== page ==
How does your music methodology is influenced by the community of people (musicians or not) you work with? Doyou change your approach in relation to what you directly or indirectly receive from them? If you listen to a different interpretation of a passage you already played and you want to perform do you take care about this listening or do you prefer to proceed in complete independence?

I try to develop a strong point of view about the repertoire that I face, into which inevitably “internal” contributions (my sensitivity, my understanding of the piece, the language of the form, etc.) and “external” (executions listening, other points views, records, discussions with other musicians – for example, in the practice of chamber music) enter. I always listen with interest to the recordings of the more or less recent past masters, in the belief that a thorough knowledge of the history of interpretation of our repertoire is crucial. I always listened to and studied with particular attention Segovia and Bream’s executions of passages dedicated to them. I think it’s an essential starting point. Then I make my own choices and I follow my own way, but without loosing the possibility to get inspired by what is good and beautiful in those executions – and there’s a lot.

I sometimes feel that in our time music’s history flow with no particular interest in its chronological course. In our disco-music library before and after, the past and the future become interchangeable elements. Could this be the risk for an interpreter of a uniform vision? A music “globalization”?

I see that risk too, which can only be avoided with culture, with knowledge. Knowledge of styles of different eras, genres, historical and cultural context of the practice and of instrumental technique in use. Learn to know how to contextualize. Just so you can face the listening and the study of the repertoire of the past and the present without flattening everything in a uniform approach.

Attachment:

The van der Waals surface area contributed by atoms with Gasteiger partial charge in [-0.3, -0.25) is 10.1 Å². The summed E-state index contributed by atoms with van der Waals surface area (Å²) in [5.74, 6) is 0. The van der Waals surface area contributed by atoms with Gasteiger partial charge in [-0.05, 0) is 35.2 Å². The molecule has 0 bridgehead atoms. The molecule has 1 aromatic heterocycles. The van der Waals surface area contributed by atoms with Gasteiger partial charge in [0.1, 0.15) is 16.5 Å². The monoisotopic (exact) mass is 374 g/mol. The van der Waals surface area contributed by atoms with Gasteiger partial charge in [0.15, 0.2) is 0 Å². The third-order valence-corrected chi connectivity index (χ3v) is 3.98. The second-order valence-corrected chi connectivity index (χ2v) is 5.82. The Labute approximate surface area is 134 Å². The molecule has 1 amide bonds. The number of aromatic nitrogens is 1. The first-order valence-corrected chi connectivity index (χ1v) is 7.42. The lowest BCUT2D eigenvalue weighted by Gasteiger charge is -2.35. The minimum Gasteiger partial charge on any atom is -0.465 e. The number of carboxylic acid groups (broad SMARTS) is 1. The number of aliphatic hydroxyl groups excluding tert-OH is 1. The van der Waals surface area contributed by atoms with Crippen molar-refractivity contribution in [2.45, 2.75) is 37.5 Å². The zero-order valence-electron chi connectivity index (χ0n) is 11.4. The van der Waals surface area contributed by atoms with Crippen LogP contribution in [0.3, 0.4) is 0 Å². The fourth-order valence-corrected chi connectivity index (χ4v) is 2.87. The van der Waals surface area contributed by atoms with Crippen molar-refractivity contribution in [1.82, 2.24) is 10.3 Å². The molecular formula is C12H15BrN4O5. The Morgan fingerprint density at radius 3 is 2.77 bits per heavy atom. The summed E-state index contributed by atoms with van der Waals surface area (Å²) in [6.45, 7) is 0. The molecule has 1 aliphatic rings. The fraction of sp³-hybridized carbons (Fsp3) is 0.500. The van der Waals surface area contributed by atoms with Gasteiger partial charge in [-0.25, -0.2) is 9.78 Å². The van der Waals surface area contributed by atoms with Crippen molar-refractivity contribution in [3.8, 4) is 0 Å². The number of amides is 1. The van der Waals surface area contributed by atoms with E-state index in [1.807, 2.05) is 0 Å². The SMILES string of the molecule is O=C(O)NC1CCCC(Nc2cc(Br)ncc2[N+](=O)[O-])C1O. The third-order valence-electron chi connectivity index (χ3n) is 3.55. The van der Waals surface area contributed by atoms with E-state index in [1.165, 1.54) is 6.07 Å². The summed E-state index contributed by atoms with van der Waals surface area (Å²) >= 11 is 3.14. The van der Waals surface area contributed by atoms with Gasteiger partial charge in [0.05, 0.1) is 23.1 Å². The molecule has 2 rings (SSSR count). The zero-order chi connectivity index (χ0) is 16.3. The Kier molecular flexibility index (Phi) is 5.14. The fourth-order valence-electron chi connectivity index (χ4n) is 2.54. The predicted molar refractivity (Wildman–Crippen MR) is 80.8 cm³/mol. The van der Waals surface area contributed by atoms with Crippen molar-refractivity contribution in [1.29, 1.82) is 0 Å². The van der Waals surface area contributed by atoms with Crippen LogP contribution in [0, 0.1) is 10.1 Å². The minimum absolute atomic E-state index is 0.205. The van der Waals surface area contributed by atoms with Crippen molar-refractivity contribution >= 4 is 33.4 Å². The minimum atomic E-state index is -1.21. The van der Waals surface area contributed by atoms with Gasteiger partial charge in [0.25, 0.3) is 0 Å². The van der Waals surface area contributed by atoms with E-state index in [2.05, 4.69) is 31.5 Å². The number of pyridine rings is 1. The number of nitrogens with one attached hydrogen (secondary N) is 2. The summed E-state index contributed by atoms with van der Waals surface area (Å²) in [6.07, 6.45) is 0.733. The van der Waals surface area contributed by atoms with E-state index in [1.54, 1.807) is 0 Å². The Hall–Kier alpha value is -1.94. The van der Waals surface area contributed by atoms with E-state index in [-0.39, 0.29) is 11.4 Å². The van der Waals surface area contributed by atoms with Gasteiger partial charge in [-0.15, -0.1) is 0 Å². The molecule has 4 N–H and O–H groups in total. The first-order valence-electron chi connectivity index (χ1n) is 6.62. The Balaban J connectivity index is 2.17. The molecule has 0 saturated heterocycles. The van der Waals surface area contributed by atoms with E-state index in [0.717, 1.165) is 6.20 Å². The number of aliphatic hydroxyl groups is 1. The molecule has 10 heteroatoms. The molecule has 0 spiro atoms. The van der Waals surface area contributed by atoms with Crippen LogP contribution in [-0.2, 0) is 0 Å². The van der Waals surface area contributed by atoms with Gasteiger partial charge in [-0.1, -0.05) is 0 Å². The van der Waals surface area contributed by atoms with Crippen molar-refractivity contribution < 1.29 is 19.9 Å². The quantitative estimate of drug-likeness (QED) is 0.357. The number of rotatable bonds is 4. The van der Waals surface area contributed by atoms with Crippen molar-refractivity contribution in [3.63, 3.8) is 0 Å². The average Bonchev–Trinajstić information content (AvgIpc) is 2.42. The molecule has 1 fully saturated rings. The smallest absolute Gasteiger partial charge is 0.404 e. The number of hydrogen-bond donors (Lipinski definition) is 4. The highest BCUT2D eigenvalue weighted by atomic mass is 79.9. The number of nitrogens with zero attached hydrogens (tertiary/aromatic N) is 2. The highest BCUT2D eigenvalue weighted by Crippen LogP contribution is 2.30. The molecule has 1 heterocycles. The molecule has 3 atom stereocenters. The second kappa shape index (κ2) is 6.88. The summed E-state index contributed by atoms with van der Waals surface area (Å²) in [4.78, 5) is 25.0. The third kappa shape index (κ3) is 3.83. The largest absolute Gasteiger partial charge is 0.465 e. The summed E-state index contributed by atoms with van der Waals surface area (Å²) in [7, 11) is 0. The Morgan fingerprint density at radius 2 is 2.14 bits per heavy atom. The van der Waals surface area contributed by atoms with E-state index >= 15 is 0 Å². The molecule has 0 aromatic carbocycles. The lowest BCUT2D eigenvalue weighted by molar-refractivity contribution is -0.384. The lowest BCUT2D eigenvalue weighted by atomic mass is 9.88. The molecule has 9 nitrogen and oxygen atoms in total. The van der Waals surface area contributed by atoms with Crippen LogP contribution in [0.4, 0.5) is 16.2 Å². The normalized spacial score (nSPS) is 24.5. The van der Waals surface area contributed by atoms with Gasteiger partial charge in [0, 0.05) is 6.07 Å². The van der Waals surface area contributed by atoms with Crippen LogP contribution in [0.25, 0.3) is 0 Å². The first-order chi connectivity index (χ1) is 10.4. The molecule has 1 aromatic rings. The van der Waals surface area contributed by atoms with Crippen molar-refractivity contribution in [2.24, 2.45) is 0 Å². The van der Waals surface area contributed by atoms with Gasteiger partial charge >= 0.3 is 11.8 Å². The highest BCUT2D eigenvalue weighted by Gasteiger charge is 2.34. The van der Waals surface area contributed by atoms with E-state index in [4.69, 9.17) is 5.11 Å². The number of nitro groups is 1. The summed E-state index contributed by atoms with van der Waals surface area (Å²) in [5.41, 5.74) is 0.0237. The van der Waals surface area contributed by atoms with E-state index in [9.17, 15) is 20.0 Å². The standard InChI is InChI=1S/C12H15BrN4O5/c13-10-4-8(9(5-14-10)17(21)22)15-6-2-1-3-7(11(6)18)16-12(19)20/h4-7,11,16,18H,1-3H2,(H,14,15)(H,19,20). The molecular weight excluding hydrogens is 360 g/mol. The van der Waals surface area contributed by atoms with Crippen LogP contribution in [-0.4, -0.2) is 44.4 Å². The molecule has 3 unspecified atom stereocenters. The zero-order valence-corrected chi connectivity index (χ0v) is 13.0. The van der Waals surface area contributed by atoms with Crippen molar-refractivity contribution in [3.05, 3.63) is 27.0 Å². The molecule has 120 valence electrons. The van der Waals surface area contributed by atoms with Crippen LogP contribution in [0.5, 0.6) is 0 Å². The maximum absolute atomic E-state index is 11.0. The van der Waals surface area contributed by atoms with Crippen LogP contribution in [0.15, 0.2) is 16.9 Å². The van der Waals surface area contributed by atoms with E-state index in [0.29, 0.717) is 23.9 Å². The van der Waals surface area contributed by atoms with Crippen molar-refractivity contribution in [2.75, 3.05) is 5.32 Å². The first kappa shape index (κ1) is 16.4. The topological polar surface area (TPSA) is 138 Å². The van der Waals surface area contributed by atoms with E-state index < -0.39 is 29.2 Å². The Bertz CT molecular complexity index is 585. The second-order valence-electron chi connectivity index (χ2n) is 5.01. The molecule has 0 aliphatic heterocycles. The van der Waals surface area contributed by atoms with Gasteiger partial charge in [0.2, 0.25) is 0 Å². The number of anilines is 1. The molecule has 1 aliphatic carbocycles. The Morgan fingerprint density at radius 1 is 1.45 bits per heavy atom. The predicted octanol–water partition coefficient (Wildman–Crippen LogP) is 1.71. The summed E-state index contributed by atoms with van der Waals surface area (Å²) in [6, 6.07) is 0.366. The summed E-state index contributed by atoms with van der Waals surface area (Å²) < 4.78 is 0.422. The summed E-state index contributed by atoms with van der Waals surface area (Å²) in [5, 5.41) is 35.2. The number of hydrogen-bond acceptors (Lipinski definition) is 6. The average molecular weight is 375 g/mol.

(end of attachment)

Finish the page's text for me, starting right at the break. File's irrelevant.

Are there five essential records for you, to have always with you … the classic five discs for the desert island …

Given that my favorite records, as well as my favorite pieces, change over time, now I would say:
-The Bach’s Goldberg Variations in the last Gould’s recording – slower and more contemplative, a kind of spiritual testament of his art. A Bach performed in absolutely not “philological”, but of sublime depth;
-The Two Sextets by Brahms String – I really like the EMI recording with Menuhin as first violin;
-The Chopin Etudes performed by Pollini – the highest technical and musical teaching;
-I Preludes of Debussy performed by Benedetti Michelangeli – a domain class timbre unattainable;
-Dedication – In my opinion, the most beautiful Bream’s record.

What are your next projects? What are you working?

I recently finished recording a new CD for Brilliant Classics, dedicated to the integral of the Sonatas for Guitar by Fernando Sor (Grand Solo, Op. 14, Sonata, Op. 15 / b, Major Sonata, Op. 22 and Op. 25). Soon I will start a new recording project in a duo with the violinist Piercarlo Sacco – with which I have already recorded an album dedicated to Piazzolla.